Systemic Risk on Industry Radar
Systemic risk protection is becoming embedded in standard risk practices, as companies increase their spending on systemic risk mitigation.
According to the DTCC Risk Barometer, a survey conducted by Depository Trust & Clearing Corp. to assess trends in the financial industry’s resilience, 70% of respondents reported that their firms had committed more resources into systemic risk management activities over the past 12 months. At the same time, only 9% of respondents said they believed the occurrence of a high-impact market event in the next year to be likely, down from 37% the year before.
The Barometer analyzed information provided by 218 respondents—up from 80 the year before—comprising DTCC clients including broker/dealers, banks, service bureaus, mutual funds, hedge funds and insurance companies.
“One of the main points that came out of the survey is that just nine percent of the respondents this year considered a systemic event in the next twelve months to be a likely occurrence, versus thirty-seven percent last year,” said Mike Leibrock, DTCC’s chief systemic risk officer. “That is a pretty significant drop in just twelve months, and reflects that the industry is feeling better about the economic climate, in the U.S. and Europe, and about some of the progress that has been made in shoring up the banking sector.”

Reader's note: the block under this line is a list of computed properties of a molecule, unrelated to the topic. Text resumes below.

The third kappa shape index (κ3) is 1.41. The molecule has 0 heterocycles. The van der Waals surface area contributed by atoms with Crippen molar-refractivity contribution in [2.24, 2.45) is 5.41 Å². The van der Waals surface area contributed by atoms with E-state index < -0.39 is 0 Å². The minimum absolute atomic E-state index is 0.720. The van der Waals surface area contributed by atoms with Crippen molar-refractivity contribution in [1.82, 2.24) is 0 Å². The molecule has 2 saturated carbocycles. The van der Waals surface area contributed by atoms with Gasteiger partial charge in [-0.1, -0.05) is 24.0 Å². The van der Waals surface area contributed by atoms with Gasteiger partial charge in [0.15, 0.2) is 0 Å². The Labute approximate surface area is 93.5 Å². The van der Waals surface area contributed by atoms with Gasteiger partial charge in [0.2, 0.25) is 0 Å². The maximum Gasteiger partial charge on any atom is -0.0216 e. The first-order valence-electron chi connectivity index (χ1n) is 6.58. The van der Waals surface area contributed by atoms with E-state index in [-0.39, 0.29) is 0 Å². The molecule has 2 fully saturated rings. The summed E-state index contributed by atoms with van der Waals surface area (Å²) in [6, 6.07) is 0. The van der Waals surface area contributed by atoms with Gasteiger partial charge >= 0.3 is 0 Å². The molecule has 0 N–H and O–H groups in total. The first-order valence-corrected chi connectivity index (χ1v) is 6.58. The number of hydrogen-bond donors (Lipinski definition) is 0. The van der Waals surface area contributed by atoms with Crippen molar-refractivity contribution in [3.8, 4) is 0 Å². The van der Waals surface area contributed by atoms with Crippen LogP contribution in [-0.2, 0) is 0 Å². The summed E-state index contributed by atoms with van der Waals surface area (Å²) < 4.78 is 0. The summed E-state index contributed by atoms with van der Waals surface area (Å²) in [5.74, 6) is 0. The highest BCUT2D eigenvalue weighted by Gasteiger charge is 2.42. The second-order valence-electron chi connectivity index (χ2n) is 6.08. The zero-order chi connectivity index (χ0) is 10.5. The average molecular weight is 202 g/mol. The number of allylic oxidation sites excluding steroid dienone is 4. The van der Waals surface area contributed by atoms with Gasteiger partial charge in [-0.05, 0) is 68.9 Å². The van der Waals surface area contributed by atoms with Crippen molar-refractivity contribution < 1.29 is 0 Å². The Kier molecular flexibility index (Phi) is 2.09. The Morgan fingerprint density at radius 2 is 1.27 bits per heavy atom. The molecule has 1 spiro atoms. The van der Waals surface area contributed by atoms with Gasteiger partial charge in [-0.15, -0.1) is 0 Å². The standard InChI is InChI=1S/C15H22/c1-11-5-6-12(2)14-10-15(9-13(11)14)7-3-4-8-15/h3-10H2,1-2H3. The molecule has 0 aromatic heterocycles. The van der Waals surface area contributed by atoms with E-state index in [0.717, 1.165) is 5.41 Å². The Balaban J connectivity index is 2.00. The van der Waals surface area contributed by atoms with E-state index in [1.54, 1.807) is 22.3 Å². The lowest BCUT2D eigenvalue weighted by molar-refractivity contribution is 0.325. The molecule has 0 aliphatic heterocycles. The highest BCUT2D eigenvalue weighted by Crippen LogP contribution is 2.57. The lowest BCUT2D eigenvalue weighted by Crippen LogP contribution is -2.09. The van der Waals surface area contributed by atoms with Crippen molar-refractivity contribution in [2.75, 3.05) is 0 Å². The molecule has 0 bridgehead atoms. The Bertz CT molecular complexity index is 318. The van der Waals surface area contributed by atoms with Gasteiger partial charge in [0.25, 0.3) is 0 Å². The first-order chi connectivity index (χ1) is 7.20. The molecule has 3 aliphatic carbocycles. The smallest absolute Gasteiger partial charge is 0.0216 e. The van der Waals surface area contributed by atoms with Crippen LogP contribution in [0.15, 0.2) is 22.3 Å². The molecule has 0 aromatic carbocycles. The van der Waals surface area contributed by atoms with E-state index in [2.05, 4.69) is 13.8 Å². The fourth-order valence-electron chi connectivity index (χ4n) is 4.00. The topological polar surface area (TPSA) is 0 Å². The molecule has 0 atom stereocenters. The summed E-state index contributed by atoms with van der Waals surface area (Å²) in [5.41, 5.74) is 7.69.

What is also interesting, Leibrock noted, is that 70% of firms indicated that, over the past twelve months, they have significantly increased their spending on systemic risk mitigation.
“While firms feel more optimistic that there is no imminent threat on the horizon, nonetheless they are being more proactive in building up their infrastructures and making sure they have prudent risk management on these issues,” he said. “This is unlike in prior crises in history where we have sometimes seen a risk of complacency set in as we moved further away from a crisis.”
The Risk Barometer asked firms to characterize their ability to assess and mitigate standard risks. Sixty three percent classified their firm’s capacity in this area as developing, and only 30% as mature. “It would seem to indicate that firms are changing the way they think about and manage systemic risks, despite the fact that they may be less concerned today than a year ago,” Leibrock said.
The Committee on Payment and Settlement Systems of the Bank for International Settlements (BIS) and the International Organization of Securities Commissions (IOSCO) are engaged in formulating standards to harmonize and strengthen the existing international standards for FMIs.
FMIs include payment systems, central securities depositories, central counterparties, securities settlement systems, and trade repositories.
In the U.S., examples of FMIs include DTCC, The Options Clearing Corporation (OCC), and the Federal Reserve, which operates interbank payment systems.
CPSS-IOSCO released a final report containing principles for financial market infrastructures in 2012. CPSS-IOSCO noted that its members would strive to adopt the new standards by the end of 2012 and that it expects FMIs to observe them as soon as possible.
“We are in the process right now of doing self-assessment against those principles, and later this year we will be making public where we stand versus those principles,” Leibrock said.
Featured image via DPC
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